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The musical comedy will be livestreamed from England, with a quarantined cast and tickets aiding more than 30 global venues.
How Adam Schlesinger and his writing partner created what may be the most outrageous opening number the broadcast has ever seen.
Miranda’s rap. Rylance’s poems. Jackman’s pelvis. And a brassy reunion for Bea Arthur and Angela Lansbury. Now set your clock for “Turkey Lurkey Time.”
It often seems like safety first on Broadway, but the commercial stage has historically been home to shows that push buttons — and ring alarms.
Kimberley Rampersad will present “Man and Superman” at the Shaw Festival.
It was the season of “Hair” vs. “1776” and the arrival of a young actor named Al Pacino.
Underwriting the heart-rending “Everything Is Wonderful” has prompted a Baltimore couple to learn more about the car crash that killed their son.
Galt MacDermot helped welcome rock musicians to Broadway. Then hip-hop artists like Run-DMC welcomed him.
In “Usual Girls,” “Dance Nation” and other plays, actors are playing characters that are sometimes decades younger than they are. Here’s how it works.
A downtown theater has cleared the house to make room for Samuel D. Hunter’s pairing “Lewiston/Clarkston.”
With two more high-profile plays opening in New York this season — and a huge movie deal in the works — Theresa Rebeck’s time may have come.
Shakespeare finds his way into many a musical, from faithful adaptations to breakthrough works like “Hair.”
The creators of “Don’t Bother Me, I Can’t Cope” took their bighearted revue all the way to Broadway. A concert production will show how it plays today.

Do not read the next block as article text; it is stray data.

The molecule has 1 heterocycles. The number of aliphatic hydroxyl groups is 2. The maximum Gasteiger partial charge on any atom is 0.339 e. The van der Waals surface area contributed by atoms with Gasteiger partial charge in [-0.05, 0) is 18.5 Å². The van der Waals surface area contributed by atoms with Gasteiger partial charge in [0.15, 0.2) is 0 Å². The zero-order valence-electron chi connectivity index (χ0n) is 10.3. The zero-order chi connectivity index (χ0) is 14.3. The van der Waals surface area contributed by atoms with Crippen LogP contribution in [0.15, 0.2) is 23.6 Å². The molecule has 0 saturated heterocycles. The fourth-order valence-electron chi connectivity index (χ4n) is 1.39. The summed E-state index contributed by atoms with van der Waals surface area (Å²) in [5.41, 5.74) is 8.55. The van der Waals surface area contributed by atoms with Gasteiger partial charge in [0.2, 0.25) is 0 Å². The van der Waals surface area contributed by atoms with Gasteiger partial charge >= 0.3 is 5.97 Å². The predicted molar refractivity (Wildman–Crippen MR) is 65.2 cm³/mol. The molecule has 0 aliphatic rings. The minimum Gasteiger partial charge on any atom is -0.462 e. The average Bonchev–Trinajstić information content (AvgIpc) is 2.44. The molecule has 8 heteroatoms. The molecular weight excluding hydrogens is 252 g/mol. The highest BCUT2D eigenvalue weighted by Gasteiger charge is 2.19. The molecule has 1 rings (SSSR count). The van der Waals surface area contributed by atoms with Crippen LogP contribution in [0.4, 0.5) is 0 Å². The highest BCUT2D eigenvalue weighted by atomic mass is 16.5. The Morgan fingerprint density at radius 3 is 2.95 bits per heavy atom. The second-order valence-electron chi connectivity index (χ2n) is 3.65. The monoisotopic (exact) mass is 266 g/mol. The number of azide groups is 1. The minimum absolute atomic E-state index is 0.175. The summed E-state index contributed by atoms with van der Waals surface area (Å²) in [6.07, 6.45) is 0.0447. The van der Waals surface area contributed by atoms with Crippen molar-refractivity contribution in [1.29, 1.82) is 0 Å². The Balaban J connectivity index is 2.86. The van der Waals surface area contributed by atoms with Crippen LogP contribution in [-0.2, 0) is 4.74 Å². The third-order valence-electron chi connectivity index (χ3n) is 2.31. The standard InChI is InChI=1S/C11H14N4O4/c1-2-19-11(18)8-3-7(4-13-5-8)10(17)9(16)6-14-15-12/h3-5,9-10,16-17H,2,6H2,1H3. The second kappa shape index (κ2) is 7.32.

The rock musical moved to Broadway in April 1968, and it quickly became an inescapable part of American culture. Readers share what the show means to them.
Under a new artistic director, one of the biggest stage festivals in North America is experimenting with pop-up shows and audience interaction. Of course, “Saint Joan” is on the bill, to…
Hal Prince, who helped bring “Cabaret,” “Evita” and “Sweeney Todd” to Broadway, talks with Jason Robert Brown about the musical revue “Prince of Broadway.”
How a theater troupe called Improbable dramatizes psychological experiments described in a controversial 2004 book.
Carol Channing originated the musical role of Dolly Levi and was considered irreplaceable. Now Bette Midler steps into a long line of her successors.
Mr. Ludwig is bringing a famous Agatha Christie mystery to the stage at the McCarter Theater in Princeton, N.J.
As “Jitney” prepares to open on Broadway, stars like Phylicia Rashad and Laurence Fishburne talk about the playwright.
A fanciful adaptation of this ancient Jewish legend fits well with this company’s dependence on useful, risky technology.
Actors, directors and theater-world figures look back on the life and work of Ms. Swados, who died in January.
“On Your Feet!,” “Disaster!” and “Something Rotten!” are among the shows that don’t have much in common onstage but share some notable punctuation.
Harvey Fierstein, Bette Midler, Adrienne Barbeau and Josh Groban share their memories of performing in the Broadway and many, many non-Broadway versions of “Fiddler.”
Cast members in past and present productions of D.L. Coburn’s “The Gin Game” recall the challenges of the play.
The musical, which opens in the East Village, is the result of eight years of writing songs with someone Mr. Summers has never met.
The play points up the parallels between two dramatists who buck the status quo.
A year in the life of Charles Busch’s new playAnyone lamenting the difficulties of getting a show produced in New York might consider the approach that Charles Busch took in financing …
A year in the life of Charles Busch’s new play Anyone lamenting the difficulties of getting a show produced in New York might consider the approach that Charles Busch took in financin…
AS a young actor new to New York, with a cluster of impressive stage credits and a fair number of disappointments to go along with them, T. R. Knight would frequently take note of the televi…
T. R. Knight, formerly of “Grey’s Anatomy,” takes a David Mamet play to Broadway.